NORTH DAKOTA: Heidi HeitkampMary (Heidi) Kathryn HeitkampSenate rejects Trump immigration plan Cramer to announce North Dakota Senate run on Friday Senate Democrats not sold on bipartisan immigration deal MORE (D) is out with a new ad homing in on two issues likely to resonate with voters in the state: energy and agriculture. The 30-second spot, "Field," features Heitkamp walking through a farm field touting what she frames as her refusal to follow President Obama's policies on energy and agriculture. And Rep. Rick Berg (R-N.D.) slammed Heitkamp for what he called a "false political assault" in her new ad that attacks his business record, calling for her to remove the ad from the airwaves.

OHIO: Republican Josh Mandel's campaign is out with a new ad in his fight for Sen. Sherrod BrownSherrod Campbell BrownLawmaker interest in NAFTA intensifies amid Trump moves Dem senator shares photo praising LeBron James after Laura Ingraham attacks Trump gets recommendation for steep curbs on imported steel, risking trade war MORE's (D-Ohio) Senate seat, this time attacking the senator's attendance record during his tenure in Congress.

WISCONSIN: Former Gov. Tommy Thompson (R) is out with a positive spot on his record, while the SEIU and Majority PAC, a Democratic super-PAC, are out with an ad attacking his time in Washington.


President Obama will tape an appearance on the "Late Show with David Letterman" next Tuesday, the same night he's expected to be in New York for a campaign fundraiser with pop stars Beyonce and Jay Z. It will be Obama's second appearance on Letterman since becoming president, and seventh time overall.

Mitt Romney told supporters that a donation would enter them for a day-long adventure with the candidate aboard his new plane — or, as Ann Romney apparently calls it, "Hair Force One." In an email ask to supporters, Romney said two supporters could join him for a full day on the campaign trail. "I don't know exactly what our itinerary will be, but if you're one of the winners — I can tell you it will be exciting," Romney said. "And, who knows, maybe you and I will come up with a better name for the campaign plane."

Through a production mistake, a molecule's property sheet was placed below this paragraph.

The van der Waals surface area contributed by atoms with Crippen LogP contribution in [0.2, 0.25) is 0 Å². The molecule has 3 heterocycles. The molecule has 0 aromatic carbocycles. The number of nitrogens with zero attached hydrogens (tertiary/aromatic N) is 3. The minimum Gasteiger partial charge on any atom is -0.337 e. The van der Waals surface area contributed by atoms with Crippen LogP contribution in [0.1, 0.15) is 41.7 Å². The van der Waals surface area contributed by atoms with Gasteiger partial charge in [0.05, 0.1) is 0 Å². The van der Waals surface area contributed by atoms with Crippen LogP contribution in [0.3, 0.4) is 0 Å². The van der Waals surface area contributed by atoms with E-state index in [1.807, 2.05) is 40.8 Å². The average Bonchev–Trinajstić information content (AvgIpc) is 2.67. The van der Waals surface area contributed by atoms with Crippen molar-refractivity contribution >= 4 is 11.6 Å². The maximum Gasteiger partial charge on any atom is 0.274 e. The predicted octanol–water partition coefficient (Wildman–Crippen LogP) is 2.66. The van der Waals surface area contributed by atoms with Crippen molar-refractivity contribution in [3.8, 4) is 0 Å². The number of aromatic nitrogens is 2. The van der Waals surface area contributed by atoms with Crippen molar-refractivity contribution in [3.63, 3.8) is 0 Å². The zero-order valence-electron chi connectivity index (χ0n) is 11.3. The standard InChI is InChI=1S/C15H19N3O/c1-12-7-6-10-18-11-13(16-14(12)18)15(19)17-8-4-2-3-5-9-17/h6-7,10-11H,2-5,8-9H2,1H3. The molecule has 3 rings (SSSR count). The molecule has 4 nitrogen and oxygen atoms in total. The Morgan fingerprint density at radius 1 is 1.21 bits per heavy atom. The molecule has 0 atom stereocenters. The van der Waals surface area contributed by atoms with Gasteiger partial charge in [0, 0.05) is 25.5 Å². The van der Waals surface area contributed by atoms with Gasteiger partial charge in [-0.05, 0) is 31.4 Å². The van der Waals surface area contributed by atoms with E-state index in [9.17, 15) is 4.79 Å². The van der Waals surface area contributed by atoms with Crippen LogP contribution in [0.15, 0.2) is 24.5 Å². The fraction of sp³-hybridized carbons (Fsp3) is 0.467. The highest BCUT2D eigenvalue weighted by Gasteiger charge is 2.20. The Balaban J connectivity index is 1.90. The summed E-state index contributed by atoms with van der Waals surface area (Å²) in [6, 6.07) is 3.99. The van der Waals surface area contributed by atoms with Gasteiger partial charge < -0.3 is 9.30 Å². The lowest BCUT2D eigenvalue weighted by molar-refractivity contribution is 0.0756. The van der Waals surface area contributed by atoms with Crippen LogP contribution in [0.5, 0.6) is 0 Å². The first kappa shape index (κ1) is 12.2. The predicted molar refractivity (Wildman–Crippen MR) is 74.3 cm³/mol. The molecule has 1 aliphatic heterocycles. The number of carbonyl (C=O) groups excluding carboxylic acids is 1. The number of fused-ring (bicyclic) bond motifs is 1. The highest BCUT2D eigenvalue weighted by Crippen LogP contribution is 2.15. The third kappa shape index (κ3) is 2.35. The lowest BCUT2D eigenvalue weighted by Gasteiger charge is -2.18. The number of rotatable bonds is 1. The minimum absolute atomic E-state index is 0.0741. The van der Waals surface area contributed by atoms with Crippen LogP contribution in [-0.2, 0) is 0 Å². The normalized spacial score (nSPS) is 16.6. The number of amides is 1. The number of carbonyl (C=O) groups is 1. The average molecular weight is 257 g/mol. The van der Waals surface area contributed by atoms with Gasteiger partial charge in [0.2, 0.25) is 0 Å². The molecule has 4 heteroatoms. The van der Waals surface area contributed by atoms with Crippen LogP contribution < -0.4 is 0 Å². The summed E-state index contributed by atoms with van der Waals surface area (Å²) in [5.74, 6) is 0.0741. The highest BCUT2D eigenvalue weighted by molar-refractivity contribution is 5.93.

Republican vice presidential nominee Paul Ryan got a hero’s welcome from his colleagues on Thursday as he returned to the Capitol for the first time since being named by Romney to the GOP ticket. The Wisconsin lawmaker was greeted with hugs and shouts, poised for photos with colleagues and took some good-natured ribbing about his new-found national status.

Ryan’s fellow GOP members of Congress welcomed him back to the House in star-struck fashion, with several tweeting photos with him in the halls of Congress.

Rep. Chris Van Hollen (D-Md.) has gotten his "lines" down but needs to work on his mannerisms in preparing to play Ryan in Vice President Biden's debate prep. "I got my lines," Van Hollen said at the Capitol on Thursday according to multiple outlets. "I've got to work on my gestures."

The actor known as "the most interesting man in the world" in a series of commercials for Mexican beer Dos Equis is fundraising for Obama.

An environmental group launched a radio advertising campaign in three swing states this week in hopes of countering a publicity push from oil-and-gas interests. The Natural Resources Defense Council (NRDC) radio spots hit “Big Oil” for promoting expanded drilling in Florida, North Carolina and Virginia. Instead, those states should focus on jobs in the clean-energy sector, the advertisements said.

Rep. Barney Frank (D-Mass.) continued with his harsh criticism of a Republican group that backs LGBT rights, doubling down on his comparison of the group to Uncle Tom and calling them "self-abasing." "To be so, I think, self-abasing, as to give people credit when they are totally opposed to everything you want to do legally, but they're nice to you, they'll talk to you, they don't call you names, that's where the Uncle Tom thing [comes in]," he said during a conference call with reporters.

The Pennsylvania Supreme Court heard arguments Thursday over whether the state’s new voter-ID law should go into effect before the general election this November.